Boles Collection 3: Royal Marines Manoeuvres, British North Borneo 1961

This film is held by the British Empire & Commonwealth Museum (ID: 2001/094/003).


This film includes footage of Kuta Belud airstrip, Kinabulu Mountain, extensive manoeuvres of the Royal Marines in Sabah, and scenes of local people. Some film is shot from a helicopter.

Production / Donor Details: Sir Jack Boles worked in administration in North Borneo and then Hong Kong, from 1948 until 1964. This is part of a collection of four 8mm. silent films taken by him during 1960 and 1961.



Decolonisation in South East Asia was intimately bound up with American activities in the immediate area (most notably the Vietnam War) and the US was closely aware of the implications of British withdrawal from the region. As Wm. Roger Louis has noted, by the late 1960s the Americans, largely isolated over their prosecution of the conflict in Vietnam, could even complain that the British were abandoning an important Cold War duty by concluding commitments east of Suez. Dean Rusk, US Secretary of State, stated in 1968 that the end of Empire in South-East Asia and the Middle East amounted to ‘a catastrophic loss to human society’ (Louis, 2006, 558). While there had long been Anglo-Russian, and indeed Anglo-Soviet face-offs and intrigues in the East, the emergence of the People’s Republic of China and the intensification of the Cold War decisively recast the dismantling of the eastern Empire as anti-Communist manoeuvring with broader ramifications. The UK was inevitably involved in US activities, despite strained relations with the US during the 1950s and 1960s, principally from fallout from Suez in the wider context, but also due to differing UK-US attitudes toward the containment of China and UK disapproval of US military activity in Asia.

It was such nominally joint Anglo-American concerns that lay behind the setting up of the short-lived and perhaps ill-conceived South East Asian Treaty Organization (SEATO). Signed in 1954, the treaty ostensibly committed the UK, the US, France, Australia, New Zealand, Thailand, the Philippines and Pakistan to mutually defend one another in the event of hostile attack. However, the treaty was beset by problems, proved effectively non-binding due to requirements for unanimity, and served to focus Asian nationalist discontent on an institution perceived as a ‘another example of the West’s desire to establish the framework for how independent nations should order their external relations’ (Jones, 2002, 8; for a detailed history of SEATO see Buzynski, 1983. The text of the treaty is available at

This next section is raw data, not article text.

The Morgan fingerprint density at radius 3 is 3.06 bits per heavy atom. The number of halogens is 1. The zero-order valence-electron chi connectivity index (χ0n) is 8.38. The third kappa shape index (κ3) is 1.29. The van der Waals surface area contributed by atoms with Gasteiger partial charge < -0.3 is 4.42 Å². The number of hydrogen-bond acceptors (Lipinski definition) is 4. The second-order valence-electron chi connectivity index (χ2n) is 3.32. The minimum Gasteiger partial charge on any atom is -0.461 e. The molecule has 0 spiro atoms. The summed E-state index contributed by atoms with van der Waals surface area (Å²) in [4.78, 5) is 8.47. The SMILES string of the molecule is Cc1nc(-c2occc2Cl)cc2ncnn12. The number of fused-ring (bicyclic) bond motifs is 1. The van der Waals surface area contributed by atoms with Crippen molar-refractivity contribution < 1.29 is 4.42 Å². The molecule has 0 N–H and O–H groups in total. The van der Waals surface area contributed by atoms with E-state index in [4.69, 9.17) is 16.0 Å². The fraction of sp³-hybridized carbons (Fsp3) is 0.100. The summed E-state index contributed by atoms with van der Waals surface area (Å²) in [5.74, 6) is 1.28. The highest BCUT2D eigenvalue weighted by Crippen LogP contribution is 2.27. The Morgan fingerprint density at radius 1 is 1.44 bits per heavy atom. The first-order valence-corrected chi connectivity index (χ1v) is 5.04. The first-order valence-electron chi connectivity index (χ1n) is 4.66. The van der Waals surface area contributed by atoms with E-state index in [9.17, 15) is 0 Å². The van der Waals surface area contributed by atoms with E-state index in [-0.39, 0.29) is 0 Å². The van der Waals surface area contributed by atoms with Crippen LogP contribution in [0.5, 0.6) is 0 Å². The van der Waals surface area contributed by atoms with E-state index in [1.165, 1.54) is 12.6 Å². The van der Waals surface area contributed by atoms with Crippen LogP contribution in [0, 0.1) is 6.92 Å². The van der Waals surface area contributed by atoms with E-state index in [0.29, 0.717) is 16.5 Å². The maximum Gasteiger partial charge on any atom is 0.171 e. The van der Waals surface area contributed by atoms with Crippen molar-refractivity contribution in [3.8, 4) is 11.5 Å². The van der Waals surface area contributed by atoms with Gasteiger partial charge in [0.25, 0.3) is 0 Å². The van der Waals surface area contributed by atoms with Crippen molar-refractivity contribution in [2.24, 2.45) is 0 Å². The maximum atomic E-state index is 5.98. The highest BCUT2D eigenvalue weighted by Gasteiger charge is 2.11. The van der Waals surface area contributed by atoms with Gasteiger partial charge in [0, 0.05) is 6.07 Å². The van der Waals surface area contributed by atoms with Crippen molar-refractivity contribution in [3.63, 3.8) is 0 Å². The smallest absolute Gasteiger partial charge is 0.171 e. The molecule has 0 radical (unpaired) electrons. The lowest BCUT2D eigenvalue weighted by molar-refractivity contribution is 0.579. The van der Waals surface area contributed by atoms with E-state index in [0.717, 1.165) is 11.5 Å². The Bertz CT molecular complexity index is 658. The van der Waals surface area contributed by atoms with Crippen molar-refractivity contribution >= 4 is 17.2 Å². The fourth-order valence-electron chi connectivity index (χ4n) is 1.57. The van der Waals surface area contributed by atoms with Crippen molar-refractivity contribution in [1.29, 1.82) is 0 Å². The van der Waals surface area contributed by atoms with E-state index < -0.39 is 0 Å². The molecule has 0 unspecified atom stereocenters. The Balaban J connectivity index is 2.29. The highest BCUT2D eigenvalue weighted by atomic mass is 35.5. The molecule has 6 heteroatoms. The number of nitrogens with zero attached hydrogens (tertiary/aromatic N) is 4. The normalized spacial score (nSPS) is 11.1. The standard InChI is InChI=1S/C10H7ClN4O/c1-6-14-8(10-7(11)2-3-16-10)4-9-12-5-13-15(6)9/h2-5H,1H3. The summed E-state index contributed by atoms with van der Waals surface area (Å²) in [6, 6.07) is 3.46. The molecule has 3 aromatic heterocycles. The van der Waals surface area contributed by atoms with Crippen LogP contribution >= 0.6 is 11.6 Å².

From the British perspective, SEATO membership certainly mollified the Americans somewhat, a concern particularly important to the Prime Minister Harold Macmillan in the aftermath of the Suez debacle; however, this largely symbolic positive was balanced against the problems it caused. Quite aside from the possibility that Britain might end up embroiled in an American war, in the context of decolonisation, membership of the group was generally in contradiction with Britain’s hope to ‘appeal to moderate and non-aligned Asian nationalism’ (ibid.), and it seems that the general position may have been that SEATO membership was considered something of a liability from this point of view (Tarling, 1993, 181-3).

SEATO membership however broadly dovetailed with the British concern that the independent governments that took control in ex-colonies should be generally anti-Communist and preferably pro-British, an outcome which was a crucial goal during the winding down of the Empire almost everywhere.

Britain’s major objective in South-East Asia towards the end of the 1950s and the start of the 1960s was to negotiate the path from the independence of Malaya in 1957 to the creation of a federal Malaysia in 1963 through the incorporation of Singapore, Sarawak, Brunei and Borneo. In so doing, not only would the problem of completing South-East Asian decolonisation be solved as the remaining Malay states were absorbed into the federation, but also a friendly bulwark would be erected against Communist influence, and the danger of Chinese influence in Singapore neutralised.

The British Government was committed to pushing this scheme through from 1958 onwards, and the Malayan Prime Minister, Tunku Abdul Rahman (‘the Tunku’), declared in favour of federation in May 1961. There was however considerable opposition to the plan. Oil-rich Brunei was wary of having its revenues co-opted by Kuala Lumpur (it eventually declined to join), and the British Governor of under-developed Sabah (British North Borneo), Sir William Goode, was reluctant: ‘suspicious both of federations in general and of the Tunku’s intentions,’ Hyam reports that he ‘[complained] darkly that Borneo had already once been “steam-rollered”, by the Japanese’ (Hyam, 2001, 294). According to Louis, the Colonial Office also took a dim view of Borneo’s inclusion, feeling that ‘the peoples of Borneo were being compelled to join before they were ready to determine their own future’ (Louis, op.cit., 570). The incorporation of Borneo would also trigger a counterclaim by the Philippines, and the scheme as a whole provoked a dangerous challenge from Indonesia (the ‘Confrontation’). Nevertheless, federation went ahead (though without Brunei), and Malaysia came into being in September 1963.